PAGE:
General Market News
- The 10-year Treasury yield broke below the 2.20 percent level last week and opened at 2.06 percent on Monday. Treasuries all the way out to 7 years are now trading below 2 percent. The 3-year and 30-year Treasuries are trading as low as 1.81 percent and 2.54 percent, respectively.
- The sell-off in global markets continued last week, as trade tensions escalated between the U.S. and China. The week started with President Trump threatening that tariffs could go up “very substantially, very easily” on the Chinese. China later responded that some of the U.S. demands were an “invasion” of its economic sovereignty. Rumors later in the week were that China had a plan to restrict its rare materials supply to the U.S. and may target specific U.S. companies, such as FedEx, for diverting deliveries from Huawei headquarters to the U.S.
- Two surprises came late in the week, the first of which was President Trump’s threat to impose a 5 percent tariff on Mexican goods that would remain in place until border security improved. The second surprise came as the president stripped India of its developing nation status and exemption from duty-free export on more than 2,000 goods. The uncertainty surrounding major U.S. trade partners pushed investors to flock to safe haven assets, such as gold, which was up more than 2 percent on the week.
- Last week was a quiet one for economic updates. On Thursday, the second estimate of first-quarter gross domestic product (GDP) showed annualized economic growth of 3.1 percent. This result was down slightly from the 3.2 percent growth rate of the first estimate, but it still represents the best start to a year since 2015.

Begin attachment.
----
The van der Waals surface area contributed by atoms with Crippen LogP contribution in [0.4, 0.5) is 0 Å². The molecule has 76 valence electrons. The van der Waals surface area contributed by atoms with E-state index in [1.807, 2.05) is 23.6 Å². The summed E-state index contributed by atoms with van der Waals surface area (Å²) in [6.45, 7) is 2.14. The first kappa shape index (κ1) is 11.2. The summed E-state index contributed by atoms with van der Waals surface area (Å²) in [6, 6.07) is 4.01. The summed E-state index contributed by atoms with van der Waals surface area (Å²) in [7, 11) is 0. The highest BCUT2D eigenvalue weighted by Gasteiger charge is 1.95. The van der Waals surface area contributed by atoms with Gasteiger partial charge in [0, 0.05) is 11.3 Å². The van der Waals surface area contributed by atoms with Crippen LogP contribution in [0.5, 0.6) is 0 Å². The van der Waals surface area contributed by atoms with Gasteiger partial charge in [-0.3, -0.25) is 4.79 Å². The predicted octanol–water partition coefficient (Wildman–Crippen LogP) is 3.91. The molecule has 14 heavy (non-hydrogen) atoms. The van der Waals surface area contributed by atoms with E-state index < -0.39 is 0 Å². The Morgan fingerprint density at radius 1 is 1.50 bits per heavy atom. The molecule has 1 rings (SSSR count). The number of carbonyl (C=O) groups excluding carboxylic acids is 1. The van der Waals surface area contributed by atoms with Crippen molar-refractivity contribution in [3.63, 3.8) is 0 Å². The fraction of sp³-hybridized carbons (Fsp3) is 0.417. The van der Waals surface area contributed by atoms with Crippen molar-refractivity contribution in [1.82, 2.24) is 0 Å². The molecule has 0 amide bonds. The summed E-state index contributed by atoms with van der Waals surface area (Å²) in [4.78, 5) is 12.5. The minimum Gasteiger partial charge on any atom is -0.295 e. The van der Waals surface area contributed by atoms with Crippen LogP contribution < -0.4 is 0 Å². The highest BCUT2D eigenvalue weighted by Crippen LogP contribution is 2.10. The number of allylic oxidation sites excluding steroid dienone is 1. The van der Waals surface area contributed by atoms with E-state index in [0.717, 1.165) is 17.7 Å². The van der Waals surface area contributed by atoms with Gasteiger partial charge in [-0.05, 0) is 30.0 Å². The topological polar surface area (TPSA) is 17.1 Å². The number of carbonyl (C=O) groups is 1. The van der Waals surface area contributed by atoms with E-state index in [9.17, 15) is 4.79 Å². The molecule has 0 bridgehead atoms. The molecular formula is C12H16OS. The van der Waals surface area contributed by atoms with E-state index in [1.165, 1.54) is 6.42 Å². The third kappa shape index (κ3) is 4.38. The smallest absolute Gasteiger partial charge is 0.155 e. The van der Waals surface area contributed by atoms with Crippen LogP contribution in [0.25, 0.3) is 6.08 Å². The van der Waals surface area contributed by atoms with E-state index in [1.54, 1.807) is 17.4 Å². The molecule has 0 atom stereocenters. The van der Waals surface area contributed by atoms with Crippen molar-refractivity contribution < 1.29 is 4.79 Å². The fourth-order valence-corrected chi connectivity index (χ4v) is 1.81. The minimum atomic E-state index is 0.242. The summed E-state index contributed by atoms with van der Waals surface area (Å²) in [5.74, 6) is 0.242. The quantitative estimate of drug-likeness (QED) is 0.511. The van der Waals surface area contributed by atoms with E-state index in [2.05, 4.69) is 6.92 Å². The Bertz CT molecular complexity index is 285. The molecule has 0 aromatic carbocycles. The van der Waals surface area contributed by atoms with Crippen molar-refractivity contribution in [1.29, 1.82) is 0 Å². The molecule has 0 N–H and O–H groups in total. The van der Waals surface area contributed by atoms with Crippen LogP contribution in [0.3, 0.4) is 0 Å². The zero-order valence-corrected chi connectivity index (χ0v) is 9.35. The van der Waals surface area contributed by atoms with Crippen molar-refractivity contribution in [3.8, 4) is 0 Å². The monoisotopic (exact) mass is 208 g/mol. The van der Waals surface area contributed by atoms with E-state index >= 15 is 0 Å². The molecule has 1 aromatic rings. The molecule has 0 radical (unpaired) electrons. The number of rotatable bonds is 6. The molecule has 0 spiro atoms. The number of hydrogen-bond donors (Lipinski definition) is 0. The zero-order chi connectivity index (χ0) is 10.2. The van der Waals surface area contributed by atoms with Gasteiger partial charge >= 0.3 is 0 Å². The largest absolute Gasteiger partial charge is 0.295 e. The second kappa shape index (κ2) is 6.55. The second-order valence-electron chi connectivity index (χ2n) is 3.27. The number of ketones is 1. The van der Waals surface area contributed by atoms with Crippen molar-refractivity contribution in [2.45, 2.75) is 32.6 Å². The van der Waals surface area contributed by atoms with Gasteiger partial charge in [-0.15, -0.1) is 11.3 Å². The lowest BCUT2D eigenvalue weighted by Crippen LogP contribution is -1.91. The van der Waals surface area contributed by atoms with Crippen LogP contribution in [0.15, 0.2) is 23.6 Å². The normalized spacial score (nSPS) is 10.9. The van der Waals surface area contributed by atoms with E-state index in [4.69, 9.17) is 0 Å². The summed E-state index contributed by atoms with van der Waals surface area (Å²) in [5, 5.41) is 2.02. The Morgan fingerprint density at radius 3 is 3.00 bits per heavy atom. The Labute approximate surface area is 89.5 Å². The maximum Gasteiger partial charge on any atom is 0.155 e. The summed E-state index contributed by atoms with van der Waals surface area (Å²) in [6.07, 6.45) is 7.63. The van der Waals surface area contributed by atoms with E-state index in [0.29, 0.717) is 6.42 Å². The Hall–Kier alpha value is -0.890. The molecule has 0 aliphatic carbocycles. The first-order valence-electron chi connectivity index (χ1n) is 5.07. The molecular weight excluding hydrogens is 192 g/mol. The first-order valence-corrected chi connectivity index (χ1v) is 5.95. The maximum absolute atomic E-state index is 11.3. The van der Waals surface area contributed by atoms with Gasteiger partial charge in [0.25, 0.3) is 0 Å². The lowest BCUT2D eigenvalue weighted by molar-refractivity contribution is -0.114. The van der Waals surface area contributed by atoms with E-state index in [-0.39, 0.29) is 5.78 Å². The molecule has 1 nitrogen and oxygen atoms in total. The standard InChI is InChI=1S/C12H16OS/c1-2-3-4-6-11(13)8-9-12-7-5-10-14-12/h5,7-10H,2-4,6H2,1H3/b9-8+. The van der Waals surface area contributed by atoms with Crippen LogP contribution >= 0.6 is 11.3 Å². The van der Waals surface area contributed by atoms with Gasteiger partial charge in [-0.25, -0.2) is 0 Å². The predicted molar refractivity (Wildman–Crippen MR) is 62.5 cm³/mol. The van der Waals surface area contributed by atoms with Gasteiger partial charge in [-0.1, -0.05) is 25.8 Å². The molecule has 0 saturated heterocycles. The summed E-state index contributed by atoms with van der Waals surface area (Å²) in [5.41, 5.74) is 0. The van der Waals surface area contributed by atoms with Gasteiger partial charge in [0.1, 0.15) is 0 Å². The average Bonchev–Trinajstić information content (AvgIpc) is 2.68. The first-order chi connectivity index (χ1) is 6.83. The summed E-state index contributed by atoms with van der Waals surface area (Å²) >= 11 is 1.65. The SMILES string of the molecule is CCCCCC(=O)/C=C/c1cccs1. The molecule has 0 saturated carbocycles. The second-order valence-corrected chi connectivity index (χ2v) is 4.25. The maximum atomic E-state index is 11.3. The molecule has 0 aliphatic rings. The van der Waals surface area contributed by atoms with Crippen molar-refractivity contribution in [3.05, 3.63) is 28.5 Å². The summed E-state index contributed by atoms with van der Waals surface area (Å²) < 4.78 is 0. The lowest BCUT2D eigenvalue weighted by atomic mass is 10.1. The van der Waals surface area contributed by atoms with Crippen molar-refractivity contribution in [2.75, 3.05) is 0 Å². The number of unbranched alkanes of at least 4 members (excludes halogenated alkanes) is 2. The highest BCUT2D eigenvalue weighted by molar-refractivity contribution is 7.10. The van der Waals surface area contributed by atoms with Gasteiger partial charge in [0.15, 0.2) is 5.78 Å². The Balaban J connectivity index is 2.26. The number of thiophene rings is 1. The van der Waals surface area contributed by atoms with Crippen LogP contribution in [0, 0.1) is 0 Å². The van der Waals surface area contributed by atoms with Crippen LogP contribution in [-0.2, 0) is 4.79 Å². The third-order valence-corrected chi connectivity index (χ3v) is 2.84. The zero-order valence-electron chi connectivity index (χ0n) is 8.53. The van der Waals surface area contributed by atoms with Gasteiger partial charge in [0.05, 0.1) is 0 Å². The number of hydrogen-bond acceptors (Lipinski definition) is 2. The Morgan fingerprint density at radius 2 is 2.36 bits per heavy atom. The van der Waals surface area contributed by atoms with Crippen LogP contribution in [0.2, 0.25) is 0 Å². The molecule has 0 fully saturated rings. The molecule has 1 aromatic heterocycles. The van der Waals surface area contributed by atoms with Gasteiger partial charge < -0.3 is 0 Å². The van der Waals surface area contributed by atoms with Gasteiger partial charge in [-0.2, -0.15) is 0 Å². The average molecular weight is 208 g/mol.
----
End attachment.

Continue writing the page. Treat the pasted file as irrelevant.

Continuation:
- On Friday, April’s personal income and personal spending figures both came in better than expected, with 0.5 percent and 0.3 percent monthly growth, respectively. These were solid results, as economists expected 0.2 percent growth in both figures.
|MSCI Emerging Markets||1.24%||–7.23%||4.18%||–8.34%|
|Fixed Income Index||Month-to-Date||Year-to-Date||12-Month|
|U.S. Broad Market||1.78%||4.80%||6.40%|
Source: Morningstar Direct
What to Look Forward To
This will be a busy week in terms of economic updates, as we open the month of June. The week begins with the release of the Institute for Supply Management (ISM) Manufacturing index on Monday. This gauge of manufacturer sentiment is expected to rise from 52.8 to 53 in May. On Tuesday, the ISM Nonmanufacturing index will be released. It is expected to show a similar modest bump from 55.5 to 55.6.
These two key measures of business confidence sit at their lowest combined level since October 2016, as trade concerns have weighed on business optimism throughout the year. In light of this, although the expected increases in sentiment may be modest in absolute terms, they would still be welcome steps in the right direction.
On Thursday, April’s international trade balance report is expected to show a widening trade deficit, from $50 billion to $50.5 billion. This follows a similar widening of the deficit in March. First-quarter GDP growth was bolstered by trade tailwinds. So, this expected deterioration in the trade balance amid ongoing trade disputes is a potential concern that should be monitored.